Although the Nuclear Regulation Authority has decided to give the green light to Tokyo Electric Power Co. to restart nuclear reactors, we question the fitness of the utility, which is responsible for the accident at the Fukushima No. 1 nuclear power plant, to manage nuclear facilities.

The NRA has been screening TEPCO’s application to resume operations of the No. 6 and No. 7 boiling-water reactors at its Kashiwazaki-Kariwa nuclear plant in Niigata Prefecture.

The NRA on Sept. 13 acknowledged with conditions that TEPCO is eligible for operating nuclear plants after examining the company's safety culture and other issues.

The nuclear safety watchdog said it will make TEPCO incorporate a written pledge by TEPCO President Tomoaki Kobayakawa to secure safe operations into its safety code. Kobayakawa promised to put higher priority on safety than on profitability. The NRA made clear it also has the power to order TEPCO to suspend its reactor operations or rescind the utility’s license if a serious violation is found.

Establishing an effective system to monitor the company’s nuclear power operations to ensure their safety is one thing. Assessing the utility’s fitness to operate reactors is another.

Why is the NRA in such a rush to make the decision when it still harbors doubts about TEPCO’s eligibility to operate nuclear reactors?

Was the move in any way driven by a desire on the part of Shunichi Tanaka, chairman of the NRA, to settle the issue by the end of his five-year term, which is due to expire soon?

It is hard to deny the impression that the NRA has unnecessarily rushed into the decision, as it is clearly premature.

A corporate safety culture usually deteriorates in a five-stage process--with each marked, respectively, by overconfidence, complacency, disregard, danger and collapse.

TEPCO’s safety culture was already collapsed before the 2011 nuclear disaster at the Fukushima No. 1 nuclear power plant, as indicated by a series of scandals involving the company’s attempts to cover up safety problems and falsify data.

That’s how TEPCO itself summed up the root causes of the catastrophic accident in a report published in 2013.

In an attempt to fix its corporate culture, TEPCO established an oversight committee, which includes independent members and regularly receives reports from the management team. The utility has also published a somewhat self-congratulatory report on the effectiveness of measures it has taken.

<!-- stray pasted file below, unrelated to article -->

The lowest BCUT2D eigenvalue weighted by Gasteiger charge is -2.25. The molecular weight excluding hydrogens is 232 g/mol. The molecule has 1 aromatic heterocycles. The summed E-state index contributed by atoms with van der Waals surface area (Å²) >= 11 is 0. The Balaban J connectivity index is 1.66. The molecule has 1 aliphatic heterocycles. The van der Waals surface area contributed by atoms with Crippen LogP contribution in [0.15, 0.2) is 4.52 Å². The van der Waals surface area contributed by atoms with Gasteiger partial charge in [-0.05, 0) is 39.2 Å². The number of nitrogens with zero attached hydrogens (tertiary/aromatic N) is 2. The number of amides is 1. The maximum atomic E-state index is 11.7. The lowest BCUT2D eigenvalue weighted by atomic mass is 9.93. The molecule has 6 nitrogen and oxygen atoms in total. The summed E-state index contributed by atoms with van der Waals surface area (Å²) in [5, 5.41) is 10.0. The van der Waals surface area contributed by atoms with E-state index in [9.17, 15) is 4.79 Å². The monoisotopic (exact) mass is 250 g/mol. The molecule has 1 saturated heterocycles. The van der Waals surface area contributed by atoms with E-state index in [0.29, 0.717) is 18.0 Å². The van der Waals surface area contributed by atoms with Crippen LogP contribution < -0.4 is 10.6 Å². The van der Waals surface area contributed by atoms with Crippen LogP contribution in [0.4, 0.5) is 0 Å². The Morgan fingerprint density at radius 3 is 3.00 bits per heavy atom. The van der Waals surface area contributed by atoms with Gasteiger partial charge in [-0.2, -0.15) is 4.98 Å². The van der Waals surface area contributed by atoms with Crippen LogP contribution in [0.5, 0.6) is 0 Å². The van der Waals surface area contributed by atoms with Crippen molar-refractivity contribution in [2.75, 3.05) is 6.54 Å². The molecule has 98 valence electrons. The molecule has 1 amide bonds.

It was revealed only last year, however, that the company’s president at the time of the Fukushima accident told employees not to use the term “core meltdown” in describing what was unfolding.

It has also been disclosed that TEPCO had failed to inform the regulator that the earthquake resistance of a key facility at the Kashiwazaki-Kariwa plant was insufficient.

Only last month, it emerged that TEPCO had seriously delayed announcing that falling levels of underground water being pumped up at the Fukushima plant set off an alarm. The NRA bitterly criticized the delay, saying the suspicion that TEPCO was still in the habit of “covering up inconvenient facts and deceiving people” could not be avoided.

Why then, has the NRA concluded there is “no reason” to proclaim that TEPCO is unfit to operate nuclear reactors?

In the aftermath of the Fukushima disaster, many critics, both at home and abroad, pointed out that both the operators and regulators of nuclear plants in Japan focus too much on hardware, such as facilities and equipment.

All operators of nuclear plants in Japan, not just TEPCO, face the challenge of reforming the way they manage their organizations as well as the mind-set among their employees in order to foster and firmly establish a safety culture.

Even the more stringent reactor regulations imposed by the NRA after the triple meltdown in 2011 are not effective enough in this respect.

Evaluating a utility’s fitness to operate nuclear plants is a new task for the NRA.

A special task force set up by the body started working on the criteria and procedures for such evaluations in July. The team is expected to produce an interim report on its work by the end of the year.

Here’s how the NRA should tackle this challenge. It should first establish effective guidelines for eligibility assessments. Then, it should apply the guidelines to the screening of specific plans to restart reactors to ensure that a solid safety culture underpins the operations of all nuclear reactors.

--The Asahi Shimbun, Sept. 14